OKLAHOMA CITY (AP) — The school's wall collapsed onto Jennifer Doan Rogers as she desperately tried to protect her third-grade students as a tornado ripped through their Oklahoma community. The young teacher had laid one of her hands on Nicolas McCabe, a 9-year-old with an infectious grin.
But it wasn't enough to protect him.
The monstrous tornado leveled part of Plaza Towers Elementary School in Moore, killing six of her students — including Nicolas — last spring. Rogers, who was eight weeks pregnant at the time, lay buried under the rubble with a broken back.
"He was actually the closest one to me, that I had my hand on, that didn't make it," she said.
Seven months later, Rogers gave birth to a boy. She named him after Nicolas.
Rogers, 31, said she had been thinking about it for some time. She was unsure if it would bring her more sadness to name her own son after her former student, a little boy who loved riding his go kart and, according to his father, never met a stranger. He also was very close to his mother.
Ultimately, Rogers said, she and her husband decided on Jack Nicolas.
The new mother hoped her infant son, who was born in December, would help in her continued recovery from injuries — both physical and emotional — she suffered during the storm. The top-tier EF5 tornado, with winds exceeding 200 mph, ripped a 17-mile path of devastation through the suburb of Oklahoma City on May 20. The storm killed 24 people and destroyed dozens of homes and buildings, including two elementary schools.
Nicolas' father, Scott McCabe, struggles to talk about losing his only son. But he said that Nicolas, regardless of someone's age or gender, would befriend them. He often shared his lunches with his friends.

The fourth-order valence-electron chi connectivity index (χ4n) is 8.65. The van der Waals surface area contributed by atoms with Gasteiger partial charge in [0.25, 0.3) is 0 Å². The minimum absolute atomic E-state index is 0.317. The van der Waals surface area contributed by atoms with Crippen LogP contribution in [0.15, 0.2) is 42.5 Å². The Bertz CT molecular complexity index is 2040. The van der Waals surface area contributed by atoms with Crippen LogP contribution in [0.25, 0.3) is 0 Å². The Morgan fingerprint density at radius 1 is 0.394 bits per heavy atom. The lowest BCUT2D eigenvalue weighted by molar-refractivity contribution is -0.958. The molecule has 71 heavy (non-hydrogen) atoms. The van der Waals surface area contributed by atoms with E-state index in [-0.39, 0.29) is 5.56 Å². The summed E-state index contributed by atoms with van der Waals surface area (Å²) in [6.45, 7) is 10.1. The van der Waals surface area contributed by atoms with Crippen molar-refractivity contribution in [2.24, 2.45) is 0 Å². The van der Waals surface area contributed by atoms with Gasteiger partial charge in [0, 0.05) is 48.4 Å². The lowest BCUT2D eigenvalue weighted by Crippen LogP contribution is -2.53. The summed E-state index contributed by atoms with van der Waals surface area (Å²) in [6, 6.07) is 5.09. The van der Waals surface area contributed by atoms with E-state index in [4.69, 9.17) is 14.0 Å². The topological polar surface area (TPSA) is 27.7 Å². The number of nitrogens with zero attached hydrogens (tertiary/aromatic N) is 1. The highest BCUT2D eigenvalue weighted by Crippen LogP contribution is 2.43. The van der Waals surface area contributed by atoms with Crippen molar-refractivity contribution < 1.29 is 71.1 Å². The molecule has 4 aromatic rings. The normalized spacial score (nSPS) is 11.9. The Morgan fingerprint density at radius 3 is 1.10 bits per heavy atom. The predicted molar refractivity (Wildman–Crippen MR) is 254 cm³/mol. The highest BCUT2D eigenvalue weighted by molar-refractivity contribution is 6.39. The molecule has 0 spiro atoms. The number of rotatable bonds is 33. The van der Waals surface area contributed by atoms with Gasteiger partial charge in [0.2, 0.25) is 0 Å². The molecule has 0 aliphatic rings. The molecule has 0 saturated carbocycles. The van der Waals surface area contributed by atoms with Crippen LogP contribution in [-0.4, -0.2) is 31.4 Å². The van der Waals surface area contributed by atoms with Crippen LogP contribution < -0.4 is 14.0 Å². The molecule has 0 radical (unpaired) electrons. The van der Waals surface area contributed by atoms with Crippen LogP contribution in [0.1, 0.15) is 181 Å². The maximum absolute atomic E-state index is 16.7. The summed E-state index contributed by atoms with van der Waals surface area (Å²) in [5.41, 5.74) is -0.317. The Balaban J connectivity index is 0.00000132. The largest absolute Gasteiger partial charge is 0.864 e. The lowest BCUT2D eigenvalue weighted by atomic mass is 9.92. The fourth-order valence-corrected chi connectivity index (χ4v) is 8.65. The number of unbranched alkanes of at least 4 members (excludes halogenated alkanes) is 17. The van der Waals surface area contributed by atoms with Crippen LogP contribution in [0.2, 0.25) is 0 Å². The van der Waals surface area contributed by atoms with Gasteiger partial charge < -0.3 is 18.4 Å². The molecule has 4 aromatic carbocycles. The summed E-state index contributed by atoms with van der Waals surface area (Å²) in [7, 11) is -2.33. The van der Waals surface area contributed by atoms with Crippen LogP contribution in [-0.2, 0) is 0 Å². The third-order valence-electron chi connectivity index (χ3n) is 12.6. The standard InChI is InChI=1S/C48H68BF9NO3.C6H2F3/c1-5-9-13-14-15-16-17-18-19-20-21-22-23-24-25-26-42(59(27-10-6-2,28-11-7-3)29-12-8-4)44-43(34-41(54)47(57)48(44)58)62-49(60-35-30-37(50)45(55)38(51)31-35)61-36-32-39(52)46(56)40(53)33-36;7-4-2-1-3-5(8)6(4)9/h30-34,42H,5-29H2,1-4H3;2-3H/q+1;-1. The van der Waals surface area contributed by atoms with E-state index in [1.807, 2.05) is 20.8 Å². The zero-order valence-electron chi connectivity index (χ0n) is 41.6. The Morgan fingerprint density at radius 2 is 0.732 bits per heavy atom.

Learning that Nicolas' teacher was naming her own son after his brought a wave of emotions, McCabe said.
"It's real hard. He was my only son. I mean I'm honored, yes, but she was the last one to touch Nicolas," McCabe said as he broke down in tears. "I don't know how to put it, she was the last one to see my little boy. And it's still kind of hard."
Rogers, too, is still recovering. She suffered a fractured spine and sternum. She refused pain medication for fear it would harm her baby, and she wore a back brace for several weeks.
"It was a lot harder than my other pregnancies, for sure," said Rogers, who also has two daughters, ages 6 and 3. "I was so limited. I couldn't do a whole lot. For a while after everything happened I was in a full brace and carrying him and it just, I mean, it was rough."
But she is determined to complete the necessary work to go back into the classroom. Though she knows it will be tough, she said she hopes to get approval to return to teaching next school year — at Plaza Towers.
The school is being rebuilt, this time with reinforced safe rooms that can withstand powerful storms.
"I just feel like there's a lot of me in there still," Rogers said. "I would think it's hard at the same time, but it'll be a new year and a new building."
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